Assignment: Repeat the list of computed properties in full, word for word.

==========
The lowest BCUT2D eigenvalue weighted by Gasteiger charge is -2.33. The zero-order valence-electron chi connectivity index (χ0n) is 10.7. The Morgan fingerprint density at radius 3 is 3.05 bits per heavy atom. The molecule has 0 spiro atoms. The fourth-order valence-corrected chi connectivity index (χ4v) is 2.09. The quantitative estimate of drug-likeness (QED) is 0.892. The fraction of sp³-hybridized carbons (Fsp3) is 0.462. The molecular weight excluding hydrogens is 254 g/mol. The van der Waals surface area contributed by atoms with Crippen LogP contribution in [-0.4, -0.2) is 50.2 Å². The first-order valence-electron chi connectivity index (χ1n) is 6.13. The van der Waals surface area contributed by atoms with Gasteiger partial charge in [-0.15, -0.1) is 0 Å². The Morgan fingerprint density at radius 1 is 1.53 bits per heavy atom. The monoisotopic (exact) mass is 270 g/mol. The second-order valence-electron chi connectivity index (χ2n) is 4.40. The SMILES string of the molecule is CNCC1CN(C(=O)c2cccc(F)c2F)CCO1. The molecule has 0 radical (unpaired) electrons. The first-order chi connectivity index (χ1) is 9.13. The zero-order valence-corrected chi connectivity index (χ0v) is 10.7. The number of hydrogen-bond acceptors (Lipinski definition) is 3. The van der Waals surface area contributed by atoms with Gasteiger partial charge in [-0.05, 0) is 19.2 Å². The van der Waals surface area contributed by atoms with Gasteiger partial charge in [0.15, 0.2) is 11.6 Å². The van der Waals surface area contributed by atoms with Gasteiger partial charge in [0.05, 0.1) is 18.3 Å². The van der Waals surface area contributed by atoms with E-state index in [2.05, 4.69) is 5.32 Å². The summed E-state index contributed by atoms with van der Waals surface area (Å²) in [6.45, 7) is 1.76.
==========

The lowest BCUT2D eigenvalue weighted by Gasteiger charge is -2.33. The zero-order valence-electron chi connectivity index (χ0n) is 10.7. The Morgan fingerprint density at radius 3 is 3.05 bits per heavy atom. The molecule has 0 spiro atoms. The fourth-order valence-corrected chi connectivity index (χ4v) is 2.09. The quantitative estimate of drug-likeness (QED) is 0.892. The fraction of sp³-hybridized carbons (Fsp3) is 0.462. The molecular weight excluding hydrogens is 254 g/mol. The van der Waals surface area contributed by atoms with Crippen LogP contribution in [-0.4, -0.2) is 50.2 Å². The first-order valence-electron chi connectivity index (χ1n) is 6.13. The van der Waals surface area contributed by atoms with Gasteiger partial charge in [-0.15, -0.1) is 0 Å². The Morgan fingerprint density at radius 1 is 1.53 bits per heavy atom. The monoisotopic (exact) mass is 270 g/mol. The second-order valence-electron chi connectivity index (χ2n) is 4.40. The SMILES string of the molecule is CNCC1CN(C(=O)c2cccc(F)c2F)CCO1. The molecule has 0 radical (unpaired) electrons. The first-order chi connectivity index (χ1) is 9.13. The zero-order valence-corrected chi connectivity index (χ0v) is 10.7. The number of hydrogen-bond acceptors (Lipinski definition) is 3. The van der Waals surface area contributed by atoms with Gasteiger partial charge in [-0.05, 0) is 19.2 Å². The van der Waals surface area contributed by atoms with Gasteiger partial charge in [0.15, 0.2) is 11.6 Å². The van der Waals surface area contributed by atoms with Gasteiger partial charge in [0.05, 0.1) is 18.3 Å². The van der Waals surface area contributed by atoms with E-state index in [2.05, 4.69) is 5.32 Å². The summed E-state index contributed by atoms with van der Waals surface area (Å²) in [6.45, 7) is 1.76.